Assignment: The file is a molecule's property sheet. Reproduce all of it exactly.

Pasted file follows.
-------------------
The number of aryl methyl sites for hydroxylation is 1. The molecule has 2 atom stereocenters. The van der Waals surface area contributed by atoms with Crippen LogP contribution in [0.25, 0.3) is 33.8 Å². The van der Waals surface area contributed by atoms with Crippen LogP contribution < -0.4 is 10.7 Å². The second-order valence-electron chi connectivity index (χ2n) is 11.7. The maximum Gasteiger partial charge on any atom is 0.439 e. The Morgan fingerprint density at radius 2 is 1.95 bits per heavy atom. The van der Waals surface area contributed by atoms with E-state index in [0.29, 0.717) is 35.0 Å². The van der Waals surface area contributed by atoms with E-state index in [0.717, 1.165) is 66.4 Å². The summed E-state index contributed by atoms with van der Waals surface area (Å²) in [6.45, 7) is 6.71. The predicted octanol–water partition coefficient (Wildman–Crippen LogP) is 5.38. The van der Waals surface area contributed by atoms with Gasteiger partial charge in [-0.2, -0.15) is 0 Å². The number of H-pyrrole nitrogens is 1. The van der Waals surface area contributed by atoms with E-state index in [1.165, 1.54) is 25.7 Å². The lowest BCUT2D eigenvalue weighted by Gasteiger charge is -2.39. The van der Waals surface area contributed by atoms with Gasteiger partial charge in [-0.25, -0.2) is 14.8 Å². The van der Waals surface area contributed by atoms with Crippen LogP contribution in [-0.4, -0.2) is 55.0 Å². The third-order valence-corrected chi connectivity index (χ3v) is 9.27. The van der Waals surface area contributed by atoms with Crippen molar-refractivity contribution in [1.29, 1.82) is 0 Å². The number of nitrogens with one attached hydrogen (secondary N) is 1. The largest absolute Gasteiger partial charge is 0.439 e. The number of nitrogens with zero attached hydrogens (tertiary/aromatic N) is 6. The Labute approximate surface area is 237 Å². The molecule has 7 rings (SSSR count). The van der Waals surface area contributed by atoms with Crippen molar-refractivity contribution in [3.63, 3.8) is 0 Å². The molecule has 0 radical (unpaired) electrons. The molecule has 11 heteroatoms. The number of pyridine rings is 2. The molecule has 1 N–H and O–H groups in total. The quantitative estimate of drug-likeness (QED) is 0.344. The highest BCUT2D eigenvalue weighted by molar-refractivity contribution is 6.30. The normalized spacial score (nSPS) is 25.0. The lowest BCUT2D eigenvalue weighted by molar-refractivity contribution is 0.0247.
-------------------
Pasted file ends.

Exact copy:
The number of aryl methyl sites for hydroxylation is 1. The molecule has 2 atom stereocenters. The van der Waals surface area contributed by atoms with Crippen LogP contribution in [0.25, 0.3) is 33.8 Å². The van der Waals surface area contributed by atoms with Crippen LogP contribution < -0.4 is 10.7 Å². The second-order valence-electron chi connectivity index (χ2n) is 11.7. The maximum Gasteiger partial charge on any atom is 0.439 e. The Morgan fingerprint density at radius 2 is 1.95 bits per heavy atom. The van der Waals surface area contributed by atoms with E-state index in [0.29, 0.717) is 35.0 Å². The van der Waals surface area contributed by atoms with E-state index in [0.717, 1.165) is 66.4 Å². The summed E-state index contributed by atoms with van der Waals surface area (Å²) in [6.45, 7) is 6.71. The predicted octanol–water partition coefficient (Wildman–Crippen LogP) is 5.38. The van der Waals surface area contributed by atoms with Gasteiger partial charge in [-0.2, -0.15) is 0 Å². The number of H-pyrrole nitrogens is 1. The van der Waals surface area contributed by atoms with E-state index in [1.165, 1.54) is 25.7 Å². The lowest BCUT2D eigenvalue weighted by Gasteiger charge is -2.39. The van der Waals surface area contributed by atoms with Gasteiger partial charge in [-0.25, -0.2) is 14.8 Å². The van der Waals surface area contributed by atoms with Crippen LogP contribution in [-0.4, -0.2) is 55.0 Å². The third-order valence-corrected chi connectivity index (χ3v) is 9.27. The van der Waals surface area contributed by atoms with Crippen molar-refractivity contribution in [1.29, 1.82) is 0 Å². The number of nitrogens with one attached hydrogen (secondary N) is 1. The largest absolute Gasteiger partial charge is 0.439 e. The number of nitrogens with zero attached hydrogens (tertiary/aromatic N) is 6. The Labute approximate surface area is 237 Å². The molecule has 7 rings (SSSR count). The van der Waals surface area contributed by atoms with Crippen molar-refractivity contribution in [3.63, 3.8) is 0 Å². The molecule has 0 radical (unpaired) electrons. The molecule has 11 heteroatoms. The number of pyridine rings is 2. The molecule has 1 N–H and O–H groups in total. The quantitative estimate of drug-likeness (QED) is 0.344. The highest BCUT2D eigenvalue weighted by molar-refractivity contribution is 6.30. The normalized spacial score (nSPS) is 25.0. The lowest BCUT2D eigenvalue weighted by molar-refractivity contribution is 0.0247.